# Residue classes

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• Sep 22nd 2009, 03:16 AM
Carl
Residue classes
I have this exercise, where I'm a little stuck. Any help would be nice.

1) Find $\displaystyle Ann_\mathbb{Z}(\mathbb{Z}/2\mathbb{Z}\oplus\mathbb{Z}/5\mathbb{Z})$

2) For ideals $\displaystyle I_1$ and $\displaystyle I_2$ in a ring R find $\displaystyle Ann_R(R/I_{1}\oplus R/I_{2})$

3) Define $\displaystyle S=\{2^n3^m | n,m \in \mathbb{N}_0\}$. Is S multiplicatively closed?
Prove that $\displaystyle \overline{5/1}=\overline{0}$ as an element in $\displaystyle S^{-1}(\mathbb{Z}/10\mathbb{Z})$ and that $\displaystyle \overline{2/1}\neq \overline{0}$ as an element in $\displaystyle S^{-1}(\mathbb{Z}/10\mathbb{Z})$.

4) With S as above find $\displaystyle S^{-1}M$ for each of following modules;
$\displaystyle \mathbb{Z}/2\mathbb{Z}$
$\displaystyle \mathbb{Z}/12\mathbb{Z}$
$\displaystyle \mathbb{Z}/5\mathbb{Z}$ and
$\displaystyle \mathbb{Z}/2\mathbb{Z}\oplus\mathbb{Z}/12\mathbb{Z}\oplus\mathbb{Z}/5\mathbb{Z}$

Well, regarding (1) I know that the sum module $\displaystyle \mathbb{Z}/2\mathbb{Z}\oplus\mathbb{Z}/5\mathbb{Z}$ is just rows $\displaystyle \left( \begin{array}{c} x \\ y \\ \end{array}\right)$, right? So I would say that the Annulator would be $\displaystyle \left( \begin{array}{c} 0 \\ 0 \\ \end{array}\right)$

And (3) I would say yes because $\displaystyle 2^{n_1}3^{m_1}*2^{n_2}3^{m_2}=2^{n_1+n_2}3^{m_1+m_ 2}=2^{n}3^{m}\in S$?
• Sep 22nd 2009, 01:13 PM
NonCommAlg
Quote:

Originally Posted by Carl
I have this exercise, where I'm a little stuck. Any help would be nice.

1) Find $\displaystyle Ann_\mathbb{Z}(\mathbb{Z}/2\mathbb{Z}\oplus\mathbb{Z}/5\mathbb{Z})$

2) For ideals $\displaystyle I_1$ and $\displaystyle I_2$ in a ring R find $\displaystyle Ann_R(R/I_{1}\oplus R/I_{2})$

if $\displaystyle R$ is a (commutative) ring with identity, we have $\displaystyle r \in Ann_R(R/I_1 \oplus R/I_2) \Longleftrightarrow r(R/I_1)=0, \ r(R/I_2)=0 \Longleftrightarrow r \in I_1 \cap I_2.$ so $\displaystyle Ann_R(R/I_1 \oplus R/I_2)=I_1 \cap I_2.$

Quote:

3) Define $\displaystyle S=\{2^n3^m | n,m \in \mathbb{N}_0\}$. Is S multiplicatively closed?
Prove that $\displaystyle \overline{5/1}=\overline{0}$ as an element in $\displaystyle S^{-1}(\mathbb{Z}/10\mathbb{Z})$ and that $\displaystyle \overline{2/1}\neq \overline{0}$ as an element in $\displaystyle S^{-1}(\mathbb{Z}/10\mathbb{Z})$.
in $\displaystyle S^{-1}(\mathbb{Z}/10\mathbb{Z})$ we have 5/1 = 10/2 = 0/2 = 0. now suppose 2/1 = 0. so there exists $\displaystyle s=2^a3^b \in S$ such that 2s =0, i.e. $\displaystyle 10 \mid 2s,$ which is impossible.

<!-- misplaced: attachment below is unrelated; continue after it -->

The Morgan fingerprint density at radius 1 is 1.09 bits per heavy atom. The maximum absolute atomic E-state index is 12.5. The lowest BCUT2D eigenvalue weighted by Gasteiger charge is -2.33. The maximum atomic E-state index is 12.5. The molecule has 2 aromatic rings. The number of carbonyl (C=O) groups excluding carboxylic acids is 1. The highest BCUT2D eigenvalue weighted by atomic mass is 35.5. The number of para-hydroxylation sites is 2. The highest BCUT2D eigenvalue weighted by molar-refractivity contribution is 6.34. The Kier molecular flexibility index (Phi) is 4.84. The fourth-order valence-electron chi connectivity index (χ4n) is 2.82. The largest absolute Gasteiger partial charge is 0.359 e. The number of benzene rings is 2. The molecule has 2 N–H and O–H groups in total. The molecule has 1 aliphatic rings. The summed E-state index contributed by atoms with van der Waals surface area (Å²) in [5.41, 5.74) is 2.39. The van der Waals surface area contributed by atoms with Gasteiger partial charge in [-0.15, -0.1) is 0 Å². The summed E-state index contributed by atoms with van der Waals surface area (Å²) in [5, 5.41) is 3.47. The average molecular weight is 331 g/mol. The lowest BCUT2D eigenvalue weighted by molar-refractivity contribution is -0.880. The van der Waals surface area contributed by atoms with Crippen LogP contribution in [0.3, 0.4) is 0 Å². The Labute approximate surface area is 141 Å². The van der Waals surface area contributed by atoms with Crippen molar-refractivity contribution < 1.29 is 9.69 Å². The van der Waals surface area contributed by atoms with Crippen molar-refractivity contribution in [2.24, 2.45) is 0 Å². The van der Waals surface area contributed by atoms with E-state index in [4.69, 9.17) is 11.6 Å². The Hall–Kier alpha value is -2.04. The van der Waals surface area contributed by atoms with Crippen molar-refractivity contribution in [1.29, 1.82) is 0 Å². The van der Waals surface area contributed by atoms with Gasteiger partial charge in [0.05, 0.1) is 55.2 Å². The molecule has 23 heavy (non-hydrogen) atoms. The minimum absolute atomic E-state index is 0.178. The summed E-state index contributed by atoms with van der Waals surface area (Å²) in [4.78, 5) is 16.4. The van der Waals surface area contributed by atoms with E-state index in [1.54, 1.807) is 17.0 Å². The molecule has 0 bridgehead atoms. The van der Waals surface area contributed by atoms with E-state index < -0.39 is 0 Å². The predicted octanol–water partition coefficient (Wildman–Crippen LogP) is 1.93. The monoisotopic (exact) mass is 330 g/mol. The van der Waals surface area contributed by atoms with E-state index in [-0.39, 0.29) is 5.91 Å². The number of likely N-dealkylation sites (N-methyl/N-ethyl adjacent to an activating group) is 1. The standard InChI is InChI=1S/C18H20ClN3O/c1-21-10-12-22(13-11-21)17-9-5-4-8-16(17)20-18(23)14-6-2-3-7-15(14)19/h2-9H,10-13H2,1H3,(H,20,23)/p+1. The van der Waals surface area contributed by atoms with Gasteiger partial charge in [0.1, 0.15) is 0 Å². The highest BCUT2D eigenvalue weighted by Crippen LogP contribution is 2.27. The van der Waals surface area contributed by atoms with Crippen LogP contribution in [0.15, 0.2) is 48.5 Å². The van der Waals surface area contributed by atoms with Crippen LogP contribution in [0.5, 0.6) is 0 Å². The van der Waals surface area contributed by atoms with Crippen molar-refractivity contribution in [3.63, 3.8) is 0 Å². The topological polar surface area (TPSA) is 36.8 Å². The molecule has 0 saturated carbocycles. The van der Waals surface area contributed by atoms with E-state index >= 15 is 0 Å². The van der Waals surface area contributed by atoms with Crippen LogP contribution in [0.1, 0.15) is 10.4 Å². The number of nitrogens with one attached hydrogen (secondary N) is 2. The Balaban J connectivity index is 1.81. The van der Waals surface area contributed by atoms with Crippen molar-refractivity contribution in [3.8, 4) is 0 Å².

Quote:

4) With S as above find $\displaystyle S^{-1}M$ for each of following modules;
$\displaystyle \mathbb{Z}/2\mathbb{Z}$
$\displaystyle \mathbb{Z}/12\mathbb{Z}$
$\displaystyle \mathbb{Z}/5\mathbb{Z}$ and
$\displaystyle \mathbb{Z}/2\mathbb{Z}\oplus\mathbb{Z}/12\mathbb{Z}\oplus\mathbb{Z}/5\mathbb{Z}$

$\displaystyle S^{-1}(\mathbb{Z}/2\mathbb{Z})=0$ because $\displaystyle 2 \in S$ and thus $\displaystyle 1/s = 2/2s = 0.$ similarly since $\displaystyle 12 \in S,$ we have $\displaystyle S^{-1}(\mathbb{Z}/12\mathbb{Z})=0.$ now since for any $\displaystyle r \in \mathbb{Z}/{5\mathbb{Z}}$ there exists $\displaystyle s \in S$ such that

$\displaystyle rs = 1,$ we have $\displaystyle S^{-1}(\mathbb{Z}/5\mathbb{Z})=\{1/s : \ s \in S \} \cup \{0 \}.$ for the last part use this fact that $\displaystyle S^{-1}(M \oplus N) \cong S^{-1}M \oplus S^{-1}N.$

Quote:

And (3) I would say yes because $\displaystyle 2^{n_1}3^{m_1}*2^{n_2}3^{m_2}=2^{n_1+n_2}3^{m_1+m_ 2}=2^{n}3^{m}\in S$?
thst's right.
• Sep 22nd 2009, 02:25 PM
Carl
Thanks a lot, you have been very helpful, I appreciate it!

Ok, I must have misunderstood in (1). Apparently I thought one was just supposed to take the Annihilator of every one of them. So you're saying I should just take the intersection between $\displaystyle \mathbb{Z}/2\mathbb{Z}$ and $\displaystyle \mathbb{Z}/5\mathbb{Z}$ like the general case $\displaystyle I_1 \cap I_2$, but they have only [0] and [1] in common, correct?

So in (4) the last one is isomorphic to the sum of each of the fraction sets? And the only thing they all three have in common is zero, therefore zero is the set I'm after?
• Sep 22nd 2009, 05:25 PM
NonCommAlg
Quote:

Originally Posted by Carl
Thanks a lot, you have been very helpful, I appreciate it!

Ok, I must have misunderstood in (1). Apparently I thought one was just supposed to take the Annihilator of every one of them. So you're saying I should just take the intersection between $\displaystyle \mathbb{Z}/2\mathbb{Z}$ and $\displaystyle \mathbb{Z}/5\mathbb{Z}$ like the general case $\displaystyle I_1 \cap I_2$, but they have only [0] and [1] in common, correct?

So in (4) the last one is isomorphic to the sum of each of the fraction sets? And the only thing they all three have in common is zero, therefore zero is the set I'm after?

for (1): $\displaystyle R=\mathbb{Z}, \ I_1=2\mathbb{Z}, \ I_2=5\mathbb{Z}$ and so $\displaystyle Ann_{\mathbb{Z}}(\mathbb{Z}/2\mathbb{Z} \oplus \mathbb{Z}/5\mathbb{Z})=2\mathbb{Z} \cap 5\mathbb{Z}=10\mathbb{Z}.$

for (4): let $\displaystyle M_1=\mathbb{Z}/2\mathbb{Z}, \ M_2=\mathbb{Z}/12\mathbb{Z}, \ M_3=\mathbb{Z}/5\mathbb{Z}.$ then, as i explained in my previous post: $\displaystyle S^{-1}(M_1 \oplus M_2 \oplus M_3) \cong S^{-1}M_1 \oplus S^{-1}M_2 \oplus S^{-1}M_3 \cong S^{-1}M_3$ since $\displaystyle S^{-1}M_1=0, \ S^{-1}M_2=0.$
• Sep 22nd 2009, 09:29 PM
Carl
Ah, ok, I got it know (Happy) thanks.